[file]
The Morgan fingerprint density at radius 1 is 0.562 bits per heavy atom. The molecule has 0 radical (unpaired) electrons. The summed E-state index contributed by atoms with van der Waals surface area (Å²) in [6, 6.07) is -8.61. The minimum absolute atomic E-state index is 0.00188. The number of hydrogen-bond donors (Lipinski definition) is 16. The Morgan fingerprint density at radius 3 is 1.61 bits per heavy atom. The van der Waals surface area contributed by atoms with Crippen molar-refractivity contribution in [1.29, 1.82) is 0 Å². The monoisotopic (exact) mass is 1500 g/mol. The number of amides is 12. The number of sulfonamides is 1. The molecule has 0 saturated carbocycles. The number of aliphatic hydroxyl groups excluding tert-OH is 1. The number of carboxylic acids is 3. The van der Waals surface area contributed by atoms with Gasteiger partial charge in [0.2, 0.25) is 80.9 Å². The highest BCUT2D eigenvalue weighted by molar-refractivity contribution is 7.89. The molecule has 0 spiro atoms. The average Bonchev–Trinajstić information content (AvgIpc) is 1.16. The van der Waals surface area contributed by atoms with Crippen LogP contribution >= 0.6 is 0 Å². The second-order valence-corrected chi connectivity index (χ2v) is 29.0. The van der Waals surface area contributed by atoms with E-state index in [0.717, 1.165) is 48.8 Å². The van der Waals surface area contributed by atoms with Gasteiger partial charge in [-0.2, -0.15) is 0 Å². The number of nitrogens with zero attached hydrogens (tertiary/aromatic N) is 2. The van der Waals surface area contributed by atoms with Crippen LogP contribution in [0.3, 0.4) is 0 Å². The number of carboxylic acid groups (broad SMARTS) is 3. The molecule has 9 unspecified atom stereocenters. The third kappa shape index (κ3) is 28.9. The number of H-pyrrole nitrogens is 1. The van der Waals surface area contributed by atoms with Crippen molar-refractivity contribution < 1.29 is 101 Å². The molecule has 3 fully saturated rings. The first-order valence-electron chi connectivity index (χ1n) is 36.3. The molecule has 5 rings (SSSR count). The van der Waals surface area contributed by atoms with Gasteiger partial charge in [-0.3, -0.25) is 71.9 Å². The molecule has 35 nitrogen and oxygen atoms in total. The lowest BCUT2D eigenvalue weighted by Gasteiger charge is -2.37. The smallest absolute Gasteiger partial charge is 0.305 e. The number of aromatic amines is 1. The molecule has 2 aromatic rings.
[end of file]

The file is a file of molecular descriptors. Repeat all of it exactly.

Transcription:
The Morgan fingerprint density at radius 1 is 0.562 bits per heavy atom. The molecule has 0 radical (unpaired) electrons. The summed E-state index contributed by atoms with van der Waals surface area (Å²) in [6, 6.07) is -8.61. The minimum absolute atomic E-state index is 0.00188. The number of hydrogen-bond donors (Lipinski definition) is 16. The Morgan fingerprint density at radius 3 is 1.61 bits per heavy atom. The van der Waals surface area contributed by atoms with Crippen molar-refractivity contribution in [1.29, 1.82) is 0 Å². The monoisotopic (exact) mass is 1500 g/mol. The number of amides is 12. The number of sulfonamides is 1. The molecule has 0 saturated carbocycles. The number of aliphatic hydroxyl groups excluding tert-OH is 1. The number of carboxylic acids is 3. The van der Waals surface area contributed by atoms with Gasteiger partial charge in [0.2, 0.25) is 80.9 Å². The highest BCUT2D eigenvalue weighted by molar-refractivity contribution is 7.89. The molecule has 0 spiro atoms. The average Bonchev–Trinajstić information content (AvgIpc) is 1.16. The van der Waals surface area contributed by atoms with Crippen LogP contribution >= 0.6 is 0 Å². The second-order valence-corrected chi connectivity index (χ2v) is 29.0. The van der Waals surface area contributed by atoms with E-state index in [0.717, 1.165) is 48.8 Å². The van der Waals surface area contributed by atoms with Gasteiger partial charge in [-0.2, -0.15) is 0 Å². The number of nitrogens with zero attached hydrogens (tertiary/aromatic N) is 2. The van der Waals surface area contributed by atoms with Crippen LogP contribution in [0.3, 0.4) is 0 Å². The number of carboxylic acid groups (broad SMARTS) is 3. The molecule has 9 unspecified atom stereocenters. The third kappa shape index (κ3) is 28.9. The number of H-pyrrole nitrogens is 1. The van der Waals surface area contributed by atoms with Crippen molar-refractivity contribution < 1.29 is 101 Å². The molecule has 3 fully saturated rings. The first-order valence-electron chi connectivity index (χ1n) is 36.3. The molecule has 5 rings (SSSR count). The van der Waals surface area contributed by atoms with Gasteiger partial charge in [-0.3, -0.25) is 71.9 Å². The molecule has 35 nitrogen and oxygen atoms in total. The lowest BCUT2D eigenvalue weighted by Gasteiger charge is -2.37. The smallest absolute Gasteiger partial charge is 0.305 e. The number of aromatic amines is 1. The molecule has 2 aromatic rings.